From stingrays and shipwrecks to unique wildlife, Cayman Island Holidays offer up the spectacular.
The Cayman Islands are fairly unique in the world in having had no indigenous populations existing on them at the time that the world was being widely explored and colonised. This meant that the islands were a perfect refuge for deserters and pirates and all manner of those who would be considered horrific if they were up to their nefarious deeds today, but who seem, when romanticised through the lens of some four hundred years, impossibly brave, adventurous and exciting. Today's visitors tend to take nothing but photographs and leave nothing but footprints: a much more relaxing way to be!
Top Five Things to See and Do in the Cayman Islands
Florida curves around, helping Central America to form the Gulf of Mexico. The island of Cuba seems to be trying to dip into the Gulf, curving around from the south-east , and cuddled neatly between Cuba and the mainland of Central America, roughly on a line with the tropical beauty of Belize can be found the three islands that comprise the Cayman Islands. Here are some of the best bits that you should look out for
1. Seven-Mile Beach
Named the 'Caribbean's Best Beach' this fully public beach is actually only a little over 6 miles long. the reason it is public is because of the 'high tide' rule which deems that any part of a beach covered by the high tide is counted as public access. This means that it is possible to walk along the full length of the beach no matter which resort you are staying in. The frontage of the Seven-Mile Beach is fairly well developed, but the beach is deep and wide enough to offer plenty of space for sun-seekers and strollers. The beach gets its soft white sand from the eroded coral from which it is made, and any trip to the Caymans should mean that visiting this iconic beach is a must-do.
2. Stingray City
Some 25 miles off the coast, there are a series of shallow sandbars, where a huge number of stingrays congregate. The rays are accustomed to human presence and you can enjoy a three- or five-hour tour, swimming with, feeding and taking photographs with the friendly – and surprisingly large – animals.
3. Cayman Turtle Centre
If you need a break from the sea and water-based activities, pop into this thriving and lively attraction. While, of course, there is much to do with marine life and undersea features such as fish, seaweed, corals and the turtles for which the attraction is named, this is the Caymans' largest land based tourist spot. The site started as an attempt to commercially farm Green Turtles in 1968, and has changed its mission statement from those days into a conservationist stance, looking to maintain healthy populations and grow those that might be in decline. As well as Green Turtles, the centre is home to saltwater predators, a huge array of marine life, and a number of land-based birds and animals too. There is a free access aviary and a butterfly enclosure, so you can enjoy the full range of the animal kingdom that is native to the Cayman Islands and its surrounds.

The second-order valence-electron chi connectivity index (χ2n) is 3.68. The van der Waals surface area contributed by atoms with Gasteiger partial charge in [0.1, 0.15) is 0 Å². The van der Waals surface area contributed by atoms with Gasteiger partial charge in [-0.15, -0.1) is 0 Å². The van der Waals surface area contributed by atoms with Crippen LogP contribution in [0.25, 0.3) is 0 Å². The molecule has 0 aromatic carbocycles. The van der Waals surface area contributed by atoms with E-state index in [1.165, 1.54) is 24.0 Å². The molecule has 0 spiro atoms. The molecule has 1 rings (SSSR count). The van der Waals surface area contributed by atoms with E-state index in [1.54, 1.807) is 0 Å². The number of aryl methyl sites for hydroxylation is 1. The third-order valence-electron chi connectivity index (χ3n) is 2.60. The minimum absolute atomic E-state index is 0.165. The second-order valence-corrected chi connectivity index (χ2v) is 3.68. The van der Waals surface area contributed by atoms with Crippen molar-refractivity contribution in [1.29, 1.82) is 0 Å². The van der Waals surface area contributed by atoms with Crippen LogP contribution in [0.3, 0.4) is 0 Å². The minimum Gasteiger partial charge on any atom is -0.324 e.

4. Pedro St James
The oldest existing building in the Caymans, this magnificent structure is a reconstruction of the original 1780s house that was owned by plantation owner William Eden. Having been the heart and centre of the government of the islands, the house was allowed to fall into a state of terrible disrepair. In the 1990s it was restored and now functions as one of the must-see tourist attractions on the islands. Interestingly, one of William Eden's 7th great-grandsons could very well be your tour guide, showing you around the family's old home!
5. National Maritime Treasure Museum
If you want to hear tales of blood-thirsty desperate deeds, mounds of treasure and fighting spirit to put Captain Jack Sparrow to shame, this museum is the place for you! The best known pirate in his day, Blackbeard (a Welshman named Edward Teach in his law abiding days), will talk you through some of the best known and loved legends of the islands as you admire artefacts and exhibits from every point in history and dioramas showing how the island would have looked in those days.
Our Best Hotels in the Cayman Islands
Join this floating palace for the Americas Tour, in which you will be whisked from the tropical busyness of Miami to the tranquillity of the island-studded Caribbean seas. Calling in at Grand Cayman, along with other beautiful and welcoming destinations, your stay onboard will be your choice between all-hands-on-deck fun and games or the soothing peace of an adult's only Serenity Retreat. Voyage Prive deals apply to cruises as well as to land-based holidays, so do not panic that you will have to pay full price in order to enjoy a luxury cruise.
Ten days, many different itineraries: the choice of where you go on your ten-day cruise is entirely yours. Your home, no matter which itinerary you choose, will be on board a luxury liner, with attentive and focused staff whose sole task is to please you during this ten-day break from real life with all its attendant worries and stresses. One stop that is unique to itinerary 2 is the full day spent at George Town on Grand Cayman, making this your must-try choice for this cruise.
When is the best time for Cayman Islands holidays?